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IV/Houses of the Holy-Deluxe Edition
Rating: 5 out of 5 stars
Jimmy Page, never one to miss an opportunity, continues his Led Zeppelin reissue series with these two titles, just in time for Christmas season 2014. As with the first batch released earlier this year, these feature remastered audio of the original tracks on one disc and add, in the deluxe version, a second with remixes and alternate takes although notably no previously unreleased songs.
The passage of time (IV was released in 1971, Houses … in 1973), provides the luxury to reassess these albums, examining them through the looking glass of history and within the broader scope of the group’s overall output. That makes the opening two explosions from IV, the taut “Black Dog” and the irrepressible “Rock and Roll,” seem like a strutting response to the relatively unenthusiastic reception Zeppelin initially received with the largely acoustic III.
There are only two completely unplugged tracks here, although both are terrific and remain high water marks in the Zeppelin catalog. The lovely “Going to California” might be singer Robert Plant’s most reflective and plaintive moment in the Zeppelin oeuvre. It also foreshadowed his more recent delve into Americana roots music with Buddy Miller and Alison Krauss. Adding the wonderful Sandy Denny from Fairport Convention on interwoven lead vocals—tellingly the only woman to assist on a Zeppelin album– helped create the mysterious shroud of “The Battle of Evermore.” The vocal-free version of the latter on the second disc displays Page’s considerable touch on mandolin. The band combined their acoustic and electric sides on the epic “Stairway to Heaven” with results that were, to put it mildly, wildly successful even with clunky, at times cringe-worthy, mystical lyrics. Page’s much heralded patented riffage is in full display on “Misty Mountain Hop” and the driving rhythm of the swampy, minor key “Four Sticks” can be considered one of the set’s hidden gems.
Following IV was challenging, but even though Houses of the Holy may not have attained the lofty commercial success of its predecessor, there were enough flashes of greatness scattered throughout to make it an arguably more interesting and diverse listening experience. Zepp tried, generally successfully, to develop and advance their sound by incorporating reggae (the often maligned, in particular by John Paul Jones, “D’yer Mak’er”) and James Brown inspired funk (the bottom heavy and tricky time signatures of “The Crunge”). Page’s tough stomping lick that opens “The Ocean” remains one of his finest and the John Paul Jones showcase “No Quarter” with its dreamy, spooky piano and loud/soft dynamics was a concert showcase and is one of the band’s finest moments. Zepp added a string section for the first time to bring new textures to the acoustic “The Rain Song,” at nearly eight minutes the disc’s longest and most complex track.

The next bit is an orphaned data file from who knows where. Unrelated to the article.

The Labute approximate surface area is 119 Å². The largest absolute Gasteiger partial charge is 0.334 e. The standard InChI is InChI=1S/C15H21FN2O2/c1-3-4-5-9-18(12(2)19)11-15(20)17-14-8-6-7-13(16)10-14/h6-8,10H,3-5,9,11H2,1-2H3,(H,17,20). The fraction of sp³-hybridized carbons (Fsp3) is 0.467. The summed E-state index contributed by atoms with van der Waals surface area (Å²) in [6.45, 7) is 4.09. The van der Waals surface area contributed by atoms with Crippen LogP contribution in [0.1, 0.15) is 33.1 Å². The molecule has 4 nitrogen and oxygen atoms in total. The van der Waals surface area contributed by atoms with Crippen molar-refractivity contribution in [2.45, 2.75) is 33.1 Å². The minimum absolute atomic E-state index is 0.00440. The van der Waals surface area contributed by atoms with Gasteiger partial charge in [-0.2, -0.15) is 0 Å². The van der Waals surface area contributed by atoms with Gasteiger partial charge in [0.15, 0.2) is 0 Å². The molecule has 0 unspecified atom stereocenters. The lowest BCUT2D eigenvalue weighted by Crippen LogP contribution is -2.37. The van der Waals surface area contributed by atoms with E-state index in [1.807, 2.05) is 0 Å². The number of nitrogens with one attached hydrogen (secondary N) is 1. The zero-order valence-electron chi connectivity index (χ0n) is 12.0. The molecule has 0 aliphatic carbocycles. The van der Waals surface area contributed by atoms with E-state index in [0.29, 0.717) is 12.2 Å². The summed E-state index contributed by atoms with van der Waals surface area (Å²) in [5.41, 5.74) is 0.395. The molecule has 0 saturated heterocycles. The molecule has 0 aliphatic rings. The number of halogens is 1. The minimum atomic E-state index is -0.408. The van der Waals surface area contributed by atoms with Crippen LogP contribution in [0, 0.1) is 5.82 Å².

As with the previous three reissues, the pristine remastering removes a slight audio film that was still present after the 1992 versions. That’s especially obvious on the guitar parts of the more delicate songs but also shines a brighter light on John Bonham’s remarkable drumming that both grounded the band and pushed the other members into expanding their own boundaries.
The additional versions of each track on the second or “companion” discs as they are labeled, many of which just remove an instrument or are a slight variation of the mix, don’t provide tremendous insight. It’s also somewhat of a missed opportunity to include live performances that likely exist of the material. Even the alternate studio take of “Stairway to Heaven” sticks pretty close to the released one. These remain for diehards only, of which there are plenty. The packaging stays true to the first vinyl releases; interestingly neither display the band’s name or the album’s title although Houses… replicates the vinyl version’s white tear off strip with that information. Both have 16 page booklets that include some, but not many, rare photos and fully detailed recording data.
Zeppelin was soon to shift to a denser, more progressive approach with the sprawling Physical Graffiti leaving these two classics as a closing of chapter one to the first stage of their extraordinarily influential, if comparatively brief, career.